In the third week in March, since 1860, in the open lands of Prestbury Park and right in the heart of the Cotswolds Valley in Gloucestershire, national hunt racing has held its championship meeting for the season. Races are run to determine who is the equine King/Queen of each distance and discipline for the season.
Over the years, the festival has grown in stature to become one of the most anticipated events in world sport. With normality, there would have been a predicted sale of some 2.5 million pints of Guinness – not to mention the sales of the many other items that are up for grabs over the four days, where literally everything outwith the horse racing goes out the window.
The festival was originally an English affair. However, since the days when the Irish began sending over challengers and champions by the box load, the challenge between the Irish and the English is now something that warms the cockles of millions upon millions of national hunt fans annually. This all culminates on the last day with the Gold Cup being on offer.
The history of the Gold Cup is tarred with Irishness. Since the days of Vincent O’Brien and Arkle himself, the race has become a moment in time that stops the hearts of the loyal followers who will be following this year like any other – even with a difference due to the Covid-19 pandemic.
The only difference may be the reality of the racegoers not being there creating a different atmosphere to the usually filled stands. I total of 250,000 ticket holders have been represented over the four days in the past.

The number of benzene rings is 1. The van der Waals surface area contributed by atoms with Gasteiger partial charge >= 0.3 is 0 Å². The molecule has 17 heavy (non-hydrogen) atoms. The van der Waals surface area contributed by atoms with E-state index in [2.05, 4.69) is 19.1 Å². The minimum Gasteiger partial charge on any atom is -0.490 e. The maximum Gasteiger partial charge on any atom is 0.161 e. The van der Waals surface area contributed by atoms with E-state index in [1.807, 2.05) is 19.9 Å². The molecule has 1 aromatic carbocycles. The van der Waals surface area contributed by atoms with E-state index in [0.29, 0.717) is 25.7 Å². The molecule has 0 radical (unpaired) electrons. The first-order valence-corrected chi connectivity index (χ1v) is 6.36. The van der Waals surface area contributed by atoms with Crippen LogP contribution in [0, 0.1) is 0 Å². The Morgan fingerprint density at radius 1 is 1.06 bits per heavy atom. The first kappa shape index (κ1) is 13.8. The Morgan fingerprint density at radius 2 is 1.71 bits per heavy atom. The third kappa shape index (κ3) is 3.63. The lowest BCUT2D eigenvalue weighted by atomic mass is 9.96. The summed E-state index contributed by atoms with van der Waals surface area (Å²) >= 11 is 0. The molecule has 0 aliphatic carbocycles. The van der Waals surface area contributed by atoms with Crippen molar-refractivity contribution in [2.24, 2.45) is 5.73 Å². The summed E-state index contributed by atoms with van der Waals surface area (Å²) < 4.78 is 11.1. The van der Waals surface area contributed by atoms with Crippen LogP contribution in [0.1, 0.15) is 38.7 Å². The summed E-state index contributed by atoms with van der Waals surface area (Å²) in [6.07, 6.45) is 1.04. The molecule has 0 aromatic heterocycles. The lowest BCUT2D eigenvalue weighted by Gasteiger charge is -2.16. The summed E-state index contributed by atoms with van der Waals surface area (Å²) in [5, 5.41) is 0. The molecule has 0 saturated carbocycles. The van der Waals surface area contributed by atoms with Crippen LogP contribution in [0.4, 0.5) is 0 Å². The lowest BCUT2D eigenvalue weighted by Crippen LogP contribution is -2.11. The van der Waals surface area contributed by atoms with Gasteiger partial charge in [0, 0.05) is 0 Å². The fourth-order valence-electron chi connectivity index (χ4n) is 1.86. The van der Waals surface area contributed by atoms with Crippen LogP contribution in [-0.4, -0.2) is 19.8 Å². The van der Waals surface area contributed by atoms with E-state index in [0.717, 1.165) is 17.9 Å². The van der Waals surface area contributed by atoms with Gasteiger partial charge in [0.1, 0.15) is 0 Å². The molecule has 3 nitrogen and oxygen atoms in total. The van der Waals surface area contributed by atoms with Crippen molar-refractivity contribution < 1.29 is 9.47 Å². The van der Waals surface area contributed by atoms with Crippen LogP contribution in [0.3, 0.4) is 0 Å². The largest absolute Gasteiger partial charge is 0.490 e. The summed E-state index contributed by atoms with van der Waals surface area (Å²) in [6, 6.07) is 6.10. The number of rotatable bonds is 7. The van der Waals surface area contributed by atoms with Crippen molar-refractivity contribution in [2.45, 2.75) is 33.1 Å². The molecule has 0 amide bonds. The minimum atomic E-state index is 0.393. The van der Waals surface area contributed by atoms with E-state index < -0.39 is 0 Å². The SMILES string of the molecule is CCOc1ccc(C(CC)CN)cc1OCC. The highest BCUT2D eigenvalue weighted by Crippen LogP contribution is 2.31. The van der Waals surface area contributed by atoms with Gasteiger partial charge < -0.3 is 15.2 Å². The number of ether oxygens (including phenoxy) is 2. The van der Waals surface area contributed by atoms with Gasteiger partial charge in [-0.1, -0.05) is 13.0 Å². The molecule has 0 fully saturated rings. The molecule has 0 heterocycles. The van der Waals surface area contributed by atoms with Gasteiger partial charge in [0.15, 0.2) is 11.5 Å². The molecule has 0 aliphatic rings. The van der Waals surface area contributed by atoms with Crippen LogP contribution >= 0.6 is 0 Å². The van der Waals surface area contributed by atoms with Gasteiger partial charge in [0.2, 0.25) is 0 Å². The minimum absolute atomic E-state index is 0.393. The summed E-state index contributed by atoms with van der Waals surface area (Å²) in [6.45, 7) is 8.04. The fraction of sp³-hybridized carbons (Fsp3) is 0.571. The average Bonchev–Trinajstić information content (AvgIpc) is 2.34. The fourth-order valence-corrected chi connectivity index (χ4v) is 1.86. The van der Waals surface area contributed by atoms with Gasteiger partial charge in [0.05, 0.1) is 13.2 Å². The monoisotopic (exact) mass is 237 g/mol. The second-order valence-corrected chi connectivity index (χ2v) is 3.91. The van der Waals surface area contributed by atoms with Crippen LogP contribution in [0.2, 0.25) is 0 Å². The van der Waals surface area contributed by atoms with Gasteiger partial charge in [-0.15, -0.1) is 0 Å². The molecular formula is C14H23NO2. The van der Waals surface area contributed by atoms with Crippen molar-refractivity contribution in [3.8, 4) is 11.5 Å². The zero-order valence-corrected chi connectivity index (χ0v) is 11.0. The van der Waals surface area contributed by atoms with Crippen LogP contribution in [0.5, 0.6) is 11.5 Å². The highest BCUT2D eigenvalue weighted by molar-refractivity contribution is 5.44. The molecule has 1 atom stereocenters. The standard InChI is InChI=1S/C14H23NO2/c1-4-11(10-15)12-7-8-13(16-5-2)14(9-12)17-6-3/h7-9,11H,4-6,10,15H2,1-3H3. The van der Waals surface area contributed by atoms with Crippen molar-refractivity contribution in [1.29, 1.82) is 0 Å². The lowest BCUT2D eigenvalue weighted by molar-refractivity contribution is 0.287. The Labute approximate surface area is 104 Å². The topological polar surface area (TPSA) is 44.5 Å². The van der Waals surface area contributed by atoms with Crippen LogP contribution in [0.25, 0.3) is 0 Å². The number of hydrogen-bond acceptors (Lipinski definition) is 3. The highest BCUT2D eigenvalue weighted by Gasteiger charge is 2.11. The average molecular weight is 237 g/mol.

Over the years, the meeting has thrown up some of the finest national hunt horses the world has ever seen. There have also been many shocks with horses who looked like “Good Things” simply not running true to their form on a course which offers the ultimate test to the thoroughbred.
The undulating rise in ground, the strength of the fences, the hill at the end of each race and, of course, the pressure from the world’s media are just a number of reasons as to why it takes special horses to win at the festival.
Memories can be lost and found at Cheltenham as it is the mecca for horse racing. You can have a cracking horse, but until it wins at the festival it will forever be known as just that – not a great horse. To be a great horse, to be remembered, you have to win at the festival.
Trainers work their horses from the previous fall of Autumn right through the winter and until spring in the hope that they can build the required momentum. This may just provide them with a runner in with that golden chance of lifting one of the many races run.
However, to do so you also need to have a horse who is willing to be able to give you the same amount of dedication, and that is not easy.
With everything to look forward too come the 16th of March, let’s hope that this year’s festival lives up to the already exhilarating standards of the past. Dreams have come true, history has been made, but most importantly, a sport has excelled in running one of the best sporting events on the world calendar for everyone to observe, watch and love. This is the sport of kings.